AgathaChristieSS24: January

 Fanda at ClassicLit is doing a fun thing this year, and I'm going to join in.  It's the Agatha Christie Short Stories of 2024!   She has picked out two short stories to read each month.

The January stories are "The Coming of Mr. Quin"  and "The Adventure of the Italian Nobleman," an early Poirot story, and there's plenty of time for you to join in.

"The Coming of Mr. Quin"
was published in 1923 (says my book; Fanda says '24) and was Christie's first published short story.  All the Quin stories feature him and Mr. Satterthwaite, who provides the point of view.  When Mr. Quin arrives, he doesn't solve a mystery; he simply asks a few questions and inspires others to solve the problem.  In this case, several people are gathered at a country home where, ten years ago, a friend of theirs killed himself.  Why?  The answer is crucial to two other people staying in the house...

I always like Quin stories.  They're fun, and very different from her usual thing.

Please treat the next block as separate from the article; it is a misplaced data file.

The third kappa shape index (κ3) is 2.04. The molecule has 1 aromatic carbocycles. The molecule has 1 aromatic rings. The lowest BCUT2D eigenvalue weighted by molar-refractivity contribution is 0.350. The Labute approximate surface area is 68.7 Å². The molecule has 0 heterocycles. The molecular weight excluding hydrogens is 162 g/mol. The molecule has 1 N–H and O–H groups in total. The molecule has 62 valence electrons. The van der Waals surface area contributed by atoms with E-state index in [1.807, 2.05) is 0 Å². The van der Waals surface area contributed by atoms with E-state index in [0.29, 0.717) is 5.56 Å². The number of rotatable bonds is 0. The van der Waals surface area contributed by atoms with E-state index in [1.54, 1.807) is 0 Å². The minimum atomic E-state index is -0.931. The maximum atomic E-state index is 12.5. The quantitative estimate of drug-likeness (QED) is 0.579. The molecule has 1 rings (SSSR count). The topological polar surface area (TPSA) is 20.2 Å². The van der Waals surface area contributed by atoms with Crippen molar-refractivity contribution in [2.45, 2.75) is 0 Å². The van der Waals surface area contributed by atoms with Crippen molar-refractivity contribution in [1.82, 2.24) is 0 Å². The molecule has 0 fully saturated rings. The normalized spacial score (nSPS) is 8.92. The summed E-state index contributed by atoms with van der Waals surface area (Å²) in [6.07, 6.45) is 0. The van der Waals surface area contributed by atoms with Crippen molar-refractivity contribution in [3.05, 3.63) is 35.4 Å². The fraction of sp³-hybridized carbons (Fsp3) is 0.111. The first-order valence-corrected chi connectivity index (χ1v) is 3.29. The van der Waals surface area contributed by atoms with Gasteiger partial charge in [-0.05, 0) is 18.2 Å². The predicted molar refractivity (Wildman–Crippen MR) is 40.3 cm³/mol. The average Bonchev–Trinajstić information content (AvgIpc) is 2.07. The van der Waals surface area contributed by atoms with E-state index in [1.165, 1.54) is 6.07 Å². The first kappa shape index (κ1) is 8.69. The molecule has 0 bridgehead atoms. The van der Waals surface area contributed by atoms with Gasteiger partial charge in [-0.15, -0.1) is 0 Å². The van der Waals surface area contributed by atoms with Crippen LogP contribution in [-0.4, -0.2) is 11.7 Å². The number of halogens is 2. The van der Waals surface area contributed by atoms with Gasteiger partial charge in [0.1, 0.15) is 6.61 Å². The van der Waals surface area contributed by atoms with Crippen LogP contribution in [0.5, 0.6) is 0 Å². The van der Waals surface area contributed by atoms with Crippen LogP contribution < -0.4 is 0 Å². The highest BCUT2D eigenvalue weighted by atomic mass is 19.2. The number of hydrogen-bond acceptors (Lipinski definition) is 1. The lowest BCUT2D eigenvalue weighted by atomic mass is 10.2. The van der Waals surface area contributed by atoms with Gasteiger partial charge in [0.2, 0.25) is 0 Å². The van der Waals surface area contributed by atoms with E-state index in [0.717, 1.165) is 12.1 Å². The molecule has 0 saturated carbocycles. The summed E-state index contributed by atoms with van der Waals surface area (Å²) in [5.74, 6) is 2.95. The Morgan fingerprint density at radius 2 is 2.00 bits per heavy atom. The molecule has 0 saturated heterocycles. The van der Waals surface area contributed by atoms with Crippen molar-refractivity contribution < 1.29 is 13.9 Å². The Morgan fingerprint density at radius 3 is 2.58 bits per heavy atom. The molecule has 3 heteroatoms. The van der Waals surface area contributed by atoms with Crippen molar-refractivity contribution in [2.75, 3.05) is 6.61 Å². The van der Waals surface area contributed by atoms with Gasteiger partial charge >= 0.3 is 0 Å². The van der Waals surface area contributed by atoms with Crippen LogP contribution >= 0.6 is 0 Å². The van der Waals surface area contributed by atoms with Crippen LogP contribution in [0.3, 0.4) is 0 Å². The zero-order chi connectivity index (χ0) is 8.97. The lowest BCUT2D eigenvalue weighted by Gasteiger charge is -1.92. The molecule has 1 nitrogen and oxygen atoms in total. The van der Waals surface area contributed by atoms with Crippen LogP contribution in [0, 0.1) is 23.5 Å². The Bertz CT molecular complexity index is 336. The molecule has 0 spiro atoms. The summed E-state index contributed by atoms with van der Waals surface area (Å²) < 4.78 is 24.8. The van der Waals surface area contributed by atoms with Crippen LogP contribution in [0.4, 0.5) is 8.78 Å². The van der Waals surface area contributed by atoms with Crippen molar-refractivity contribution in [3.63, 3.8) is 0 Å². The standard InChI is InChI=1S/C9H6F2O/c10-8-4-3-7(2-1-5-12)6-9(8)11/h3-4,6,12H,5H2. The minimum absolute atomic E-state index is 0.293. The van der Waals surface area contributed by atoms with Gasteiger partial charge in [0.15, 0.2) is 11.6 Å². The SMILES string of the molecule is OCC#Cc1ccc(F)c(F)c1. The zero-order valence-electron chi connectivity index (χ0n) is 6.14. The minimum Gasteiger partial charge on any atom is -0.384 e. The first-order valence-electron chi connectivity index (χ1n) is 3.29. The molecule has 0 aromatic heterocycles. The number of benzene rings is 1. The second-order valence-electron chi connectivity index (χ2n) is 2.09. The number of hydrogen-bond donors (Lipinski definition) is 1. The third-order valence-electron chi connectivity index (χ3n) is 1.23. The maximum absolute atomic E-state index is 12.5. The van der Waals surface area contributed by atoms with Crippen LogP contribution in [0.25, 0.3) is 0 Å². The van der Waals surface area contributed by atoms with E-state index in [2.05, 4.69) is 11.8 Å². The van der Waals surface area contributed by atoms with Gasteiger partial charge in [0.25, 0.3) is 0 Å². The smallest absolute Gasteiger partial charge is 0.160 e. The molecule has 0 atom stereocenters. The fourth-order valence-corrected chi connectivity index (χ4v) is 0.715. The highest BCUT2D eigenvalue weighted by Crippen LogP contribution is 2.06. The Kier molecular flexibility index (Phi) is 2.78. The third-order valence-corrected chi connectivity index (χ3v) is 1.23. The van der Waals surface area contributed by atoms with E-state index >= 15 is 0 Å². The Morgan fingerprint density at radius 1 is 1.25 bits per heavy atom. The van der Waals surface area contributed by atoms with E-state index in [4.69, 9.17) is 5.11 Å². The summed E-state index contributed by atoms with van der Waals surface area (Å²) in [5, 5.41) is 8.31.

"The Adventure of the Italian Nobleman" is a locked-room mystery.  One Count Foscatini is dead in his flat, and two Italian men had dinner with him and have now disappeared.  It's up to Poirot to figure out who the killer is.

I like this story partly for its description of the fancy modern block of flats that Count Foscatini (who is of course not a count at all) lives in.  They are full-service flats; you order your meals from the kitchen, located for some reason on the top floor, and they send them down in a dumb-waiter, course by course.  Did such a thing ever really exist??  Or was Christie indulging in daydreams about what kind of flat she'd like to live in?  And, since I have read Orwell's Down and Out in Paris and London, in which he provides a graphic description of a fancy hotel kitchen of about 1930, I'm wondering what this fictional kitchen was like...eek!



  1. Service flats certainly were a thing. They were often occupied by well-to-do unmarried men, as as shopping, cooking and washing up (and housework) was a very time consuming job in those days, and almost impossible to combine with a full time job. Poorer single people often lived in boarding houses if they couldn't live with their parents.

    1. Thank you! I know about boarding houses but full service flats are a bit beyond my imagination...


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